After an extensive investigation, authorities have arrested Omari Young in connection with the alleged hit and run in DeKalb County this past February that resulted in the death of Anthony Lingoes. According to reports, a vehicle hit and killed Lingoes as he was walking away from the Trackside Tavern in Decatur.
Young is facing charges of first degree vehicular homicide and leaving the scene of an accident in Georgia.
Let's take a closer look at vehicular homicide in today's post.
Vehicular Homicide in Georgia
Georgia law first defines vehicular homicide in Georgia by separating it into two degrees.
First degree vehicular homicide is defined by the Georgia Code as:
When a person, without malice aforethought, a death is caused by the person either unlawfully passing a school bus, reckless driving, fleeing or attempting to elude a police officer, or leaving the scene of the accident. O.C.G.A. §40-6-393.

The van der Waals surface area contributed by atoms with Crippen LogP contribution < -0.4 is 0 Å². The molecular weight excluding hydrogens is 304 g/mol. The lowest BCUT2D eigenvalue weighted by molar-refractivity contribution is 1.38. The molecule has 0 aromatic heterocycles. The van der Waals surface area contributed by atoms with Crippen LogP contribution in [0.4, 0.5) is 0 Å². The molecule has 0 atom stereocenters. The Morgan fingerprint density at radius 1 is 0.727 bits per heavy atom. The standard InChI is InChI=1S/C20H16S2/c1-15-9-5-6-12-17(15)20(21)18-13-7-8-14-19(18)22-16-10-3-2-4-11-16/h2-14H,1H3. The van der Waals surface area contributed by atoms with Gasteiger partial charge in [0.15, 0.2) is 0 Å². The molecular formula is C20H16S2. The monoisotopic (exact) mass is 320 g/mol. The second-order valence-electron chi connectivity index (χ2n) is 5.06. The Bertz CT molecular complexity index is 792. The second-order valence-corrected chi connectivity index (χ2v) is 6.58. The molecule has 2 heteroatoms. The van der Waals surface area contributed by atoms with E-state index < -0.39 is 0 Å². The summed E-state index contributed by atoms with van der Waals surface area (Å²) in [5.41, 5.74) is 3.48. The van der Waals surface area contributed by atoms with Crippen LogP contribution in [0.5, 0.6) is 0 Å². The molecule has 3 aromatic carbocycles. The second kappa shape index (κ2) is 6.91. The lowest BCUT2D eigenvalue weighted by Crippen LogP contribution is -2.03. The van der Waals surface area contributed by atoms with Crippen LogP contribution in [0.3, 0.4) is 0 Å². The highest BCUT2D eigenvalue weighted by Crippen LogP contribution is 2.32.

As a Georgia DUI Lawyer, I can break this down further.
Vehicular homicide in the first-degree is when a death results from any of the following criminal offenses:
- DUI in Georgia
- Reckless Driving in Georgia
- Unlawful Passing a School Bus in Georgia
- Fleeing or Attempting to Elude a Police Officer in Georgia
- Hit and Run - Leaving the Scene of an Accident in Georgia
First-degree vehicular homicide is classified as a felony in Georgia, which may include up to three to fifteen years in prison.
Vehicular Homicide can be classified as either a felony or a misdemeanor. In order for it to be classified as a misdemeanor, it must be the result of a minor traffic offense and prosecuted as Second Degree Vehicular Homicide.
If you or a loved one has been arrested for a serious traffic violation, contact a Georgia DUI Attorney today.